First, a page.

The materials used in the present study are two kinds ofmedium carbon steels: a 0.45C steel and a V-added 0.45Csteel where 0.3mass% vanadium was added to inhibit graingrowth of austenite through pinning by vanadium carbides.The detailed chemical compositions of the steels are shownin Table 1. The steels were austenitized at 1373K for 1.8 ksin vacuum, followed by water quenching. The austenitizedspecimens were used as starting materials. The austenitegrain sizes of the specimens were reduced through repetitionof martensite austenite transformations proposed byGrange,9,10) i.e., cyclic heat treatment of austenitizing at1073K for 60 s in a salt bath and water quenching. In the lastcycle of the heat treatment, the specimens were cooled in air

Table 1 Chemical compositions of the steels investigated.

(mass%)

C V Mn Si P S Al Fe

0.45C 0.44

to obtain ferrite-pearlite structures or water quenched toobtain lath martensite structures.

For microstructural observations, the specimens werepolished mechanically and electrolytically in a solution of5% HClO4 + 95% CH3COOH. The mean prior austenitegrain sizes were measured by line interception method usingthe optical microscopy images where the prior austenite grainboundaries in lath martensite were revealed by etching usinga saturated picric acid solution. The microstructure of pearlitewas observed by scanning electron microscopy (SEM, usingFEI XL30S-FEG) after etching in a 5% nital. The micro-structure of lath martensite was crystallographically charac-terized by electron backscatter diffraction (EBSD) analyzer inthe SEM operated at 15 kV. The EBSD measurement andanalysis were performed with the TSL OIM Data Collectionprogram and the TSL OIM Analysis program.

3. Results and Discussion

Figure 1 shows optical microscopy images of (a)(c) the0.45C specimens and (d)(f ) the V-added 0.45C specimensafter the cyclic heat treatment. The microstructures of thespecimens are fully martensite, but we can clearly observe theprior austenite grain boundaries in Fig. 1 by suitable etching.The prior austenite grains were significantly refined throughthe cyclic heat treatment. The martensite structure usuallyinvolves a high density of lattice defects, such as high angleboundaries (packet boundaries and block boundaries) anddislocations. These lattice defects acted as nucleation sites forthe reverse transformation to austenite, resulting in the grainrefinement of austenite through the cyclic heat treatment.Figure 2 represents change in the mean prior austenite grainsizes as a function of the number of heat treatment cycles.After 1 cycle of the heat treatment, the mean prior austenitegrain sizes were reduced significantly from d = 109 m ofthe starting specimen to d = 8.3 m in the 0.45C specimenand from d = 80 m to d = 4.3 m in the V-added 0.45Cspecimen. However, further cycles of the heat treatment did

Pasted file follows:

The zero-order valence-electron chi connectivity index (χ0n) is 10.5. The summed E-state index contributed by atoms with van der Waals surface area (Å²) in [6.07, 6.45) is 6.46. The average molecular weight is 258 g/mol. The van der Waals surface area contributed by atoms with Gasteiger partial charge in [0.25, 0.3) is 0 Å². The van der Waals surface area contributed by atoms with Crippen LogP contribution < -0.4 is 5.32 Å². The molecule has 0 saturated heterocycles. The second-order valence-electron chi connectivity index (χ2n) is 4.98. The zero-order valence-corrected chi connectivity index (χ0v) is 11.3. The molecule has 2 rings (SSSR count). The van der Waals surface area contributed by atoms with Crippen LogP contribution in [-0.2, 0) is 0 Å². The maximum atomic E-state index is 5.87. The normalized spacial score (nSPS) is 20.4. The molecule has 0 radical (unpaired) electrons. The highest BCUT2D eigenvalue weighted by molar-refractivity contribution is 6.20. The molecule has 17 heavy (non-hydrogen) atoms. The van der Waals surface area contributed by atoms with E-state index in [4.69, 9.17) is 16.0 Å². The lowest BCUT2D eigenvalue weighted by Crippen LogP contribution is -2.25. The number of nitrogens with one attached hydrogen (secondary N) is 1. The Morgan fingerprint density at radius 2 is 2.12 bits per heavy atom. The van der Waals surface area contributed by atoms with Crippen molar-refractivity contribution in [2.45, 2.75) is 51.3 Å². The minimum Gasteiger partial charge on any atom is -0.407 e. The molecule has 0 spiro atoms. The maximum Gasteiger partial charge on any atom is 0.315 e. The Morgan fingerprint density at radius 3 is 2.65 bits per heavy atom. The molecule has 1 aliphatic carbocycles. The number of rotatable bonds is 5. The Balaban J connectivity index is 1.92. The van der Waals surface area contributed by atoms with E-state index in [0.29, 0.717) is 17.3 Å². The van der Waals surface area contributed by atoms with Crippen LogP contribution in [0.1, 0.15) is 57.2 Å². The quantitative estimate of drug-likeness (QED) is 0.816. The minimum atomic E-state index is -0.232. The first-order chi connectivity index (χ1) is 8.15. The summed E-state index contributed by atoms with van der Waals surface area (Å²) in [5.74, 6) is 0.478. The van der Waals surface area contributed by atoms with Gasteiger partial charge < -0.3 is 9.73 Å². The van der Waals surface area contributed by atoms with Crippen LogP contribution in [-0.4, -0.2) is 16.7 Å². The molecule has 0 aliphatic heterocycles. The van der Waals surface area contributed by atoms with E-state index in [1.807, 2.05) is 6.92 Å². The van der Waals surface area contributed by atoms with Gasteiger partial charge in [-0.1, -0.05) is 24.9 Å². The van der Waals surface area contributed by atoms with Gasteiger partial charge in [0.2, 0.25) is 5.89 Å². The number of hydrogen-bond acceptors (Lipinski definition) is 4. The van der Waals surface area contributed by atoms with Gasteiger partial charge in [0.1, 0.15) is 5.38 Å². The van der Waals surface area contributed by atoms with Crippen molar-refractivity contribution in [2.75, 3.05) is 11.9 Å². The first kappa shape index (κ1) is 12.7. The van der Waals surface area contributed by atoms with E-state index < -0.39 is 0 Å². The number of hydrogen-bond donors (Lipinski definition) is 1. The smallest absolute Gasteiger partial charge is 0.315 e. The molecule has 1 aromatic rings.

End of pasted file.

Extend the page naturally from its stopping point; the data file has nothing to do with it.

not change the prior austenite grain sizes so much. Thisindicates that refinement of austenite grain by nucleation ofmany austenite nuclei and coarsening of austenite grainthrough grain growth after completion of reverse trans-formation become comparable after reaching a certain criticalprior austenite grain size. The minimum mean prior austenitegrain size in the V-added 0.45C specimen obtained throughthe cyclic heat treatment was d = 2.4 m after 3 cycles,much smaller than that in the 0.45C specimen (d = 4.5 mafter 2 cycles). This is because vanadium carbides signifi-cantly suppressed the grain growth of austenite during theheat treatment.

Figures 3(a) and 3(c) are SEM images of the air-cooled0.45C and V-added 0.45C specimens with coarse-grainedaustenite (d = 109 m for 0.45C specimen and d = 80 mfor V-added 0.45C specimen), respectively. Bright anddark areas correspond to cementite and ferrite, respectively.We can observe the pearlites consisting of clear lamellarstructures. As shown in Figs. 3(b) and 3(d), on the other

Fig. 1 Optical microscopy images of (a)(c) the 0.45C specimens and (d)(f ) the V-added 0.45C specimens after various cycles of theheat treatment; (a), (d) before the cyclic heat treatment (0 cycle). (b), (e) after 2 cycles of the heat treatment. (c), (f ) after 5 cycles of theheat treatment, respectively.

Fig. 2 Change in the mean prior austenite grain sizes as a function of thenumber of heat treatment cycles (solid circles: the 0.45C specimens, opencircles: the V-added 0.45C specimens).

Microstructures of Pearlite and Martensite Transformed from Ultrafine-Grained Austenite 1571

hand, the lamellar structures of pearlites tend to befragmented and several cementite particles having particulatemorphology are isolated (indicated by dotted circles) whenthe austenite grain sizes were refined to be d = 4.5 m(0.45C specimen (Fig. 3(b)) and d = 2.4 m (V-added0.45C specimen (Fig. 3(d)). In addition, the measuredvolume fractions of pearlite transformed from the ultrafine-grained austenite are 0.51 (0.45C specimen (Fig. 3(b)) and0.21 (V-added 0.45C specimen (Fig. 3(d)), which are smallerthan the value of 0.58 expected from the FeC binaryequilibrium phase diagram. This might be due to the factthat some cementite particles are observed on the ferrite/ferrite grain boundaries as indicated by arrows in Figs. 3(b)and 3(d).